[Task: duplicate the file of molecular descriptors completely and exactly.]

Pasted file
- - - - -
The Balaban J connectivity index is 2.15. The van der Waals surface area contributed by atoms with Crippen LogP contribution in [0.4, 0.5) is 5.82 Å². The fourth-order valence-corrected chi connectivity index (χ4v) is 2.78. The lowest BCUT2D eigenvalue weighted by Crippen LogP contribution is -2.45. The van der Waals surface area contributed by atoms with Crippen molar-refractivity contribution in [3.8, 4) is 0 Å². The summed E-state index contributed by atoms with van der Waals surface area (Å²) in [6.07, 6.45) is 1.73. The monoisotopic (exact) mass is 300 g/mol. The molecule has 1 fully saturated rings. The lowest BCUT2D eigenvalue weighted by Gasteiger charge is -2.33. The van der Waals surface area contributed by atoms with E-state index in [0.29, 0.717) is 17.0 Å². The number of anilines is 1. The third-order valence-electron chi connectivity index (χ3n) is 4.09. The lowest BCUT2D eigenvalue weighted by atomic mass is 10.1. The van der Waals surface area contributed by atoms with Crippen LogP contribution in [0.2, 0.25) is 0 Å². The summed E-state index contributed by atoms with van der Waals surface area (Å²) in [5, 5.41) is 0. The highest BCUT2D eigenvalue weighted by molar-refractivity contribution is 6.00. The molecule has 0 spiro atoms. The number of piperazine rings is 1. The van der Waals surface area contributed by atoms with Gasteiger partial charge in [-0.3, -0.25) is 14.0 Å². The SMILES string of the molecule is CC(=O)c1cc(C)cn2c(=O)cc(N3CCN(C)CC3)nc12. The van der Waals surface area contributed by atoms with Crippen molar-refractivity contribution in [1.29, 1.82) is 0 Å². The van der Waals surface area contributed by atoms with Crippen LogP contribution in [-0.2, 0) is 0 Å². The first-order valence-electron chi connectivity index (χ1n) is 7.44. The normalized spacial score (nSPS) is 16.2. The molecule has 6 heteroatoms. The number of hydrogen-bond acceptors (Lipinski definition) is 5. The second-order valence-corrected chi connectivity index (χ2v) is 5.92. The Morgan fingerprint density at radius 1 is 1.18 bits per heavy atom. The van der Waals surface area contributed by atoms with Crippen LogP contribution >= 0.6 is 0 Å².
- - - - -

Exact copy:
The Balaban J connectivity index is 2.15. The van der Waals surface area contributed by atoms with Crippen LogP contribution in [0.4, 0.5) is 5.82 Å². The fourth-order valence-corrected chi connectivity index (χ4v) is 2.78. The lowest BCUT2D eigenvalue weighted by Crippen LogP contribution is -2.45. The van der Waals surface area contributed by atoms with Crippen molar-refractivity contribution in [3.8, 4) is 0 Å². The summed E-state index contributed by atoms with van der Waals surface area (Å²) in [6.07, 6.45) is 1.73. The monoisotopic (exact) mass is 300 g/mol. The molecule has 1 fully saturated rings. The lowest BCUT2D eigenvalue weighted by Gasteiger charge is -2.33. The van der Waals surface area contributed by atoms with E-state index in [0.29, 0.717) is 17.0 Å². The number of anilines is 1. The third-order valence-electron chi connectivity index (χ3n) is 4.09. The lowest BCUT2D eigenvalue weighted by atomic mass is 10.1. The van der Waals surface area contributed by atoms with Crippen LogP contribution in [0.2, 0.25) is 0 Å². The summed E-state index contributed by atoms with van der Waals surface area (Å²) in [5, 5.41) is 0. The highest BCUT2D eigenvalue weighted by molar-refractivity contribution is 6.00. The molecule has 0 spiro atoms. The number of piperazine rings is 1. The van der Waals surface area contributed by atoms with Gasteiger partial charge in [-0.3, -0.25) is 14.0 Å². The SMILES string of the molecule is CC(=O)c1cc(C)cn2c(=O)cc(N3CCN(C)CC3)nc12. The van der Waals surface area contributed by atoms with Crippen molar-refractivity contribution in [1.29, 1.82) is 0 Å². The van der Waals surface area contributed by atoms with Crippen LogP contribution in [-0.2, 0) is 0 Å². The first-order valence-electron chi connectivity index (χ1n) is 7.44. The normalized spacial score (nSPS) is 16.2. The molecule has 6 heteroatoms. The number of hydrogen-bond acceptors (Lipinski definition) is 5. The second-order valence-corrected chi connectivity index (χ2v) is 5.92. The Morgan fingerprint density at radius 1 is 1.18 bits per heavy atom. The van der Waals surface area contributed by atoms with Crippen LogP contribution >= 0.6 is 0 Å².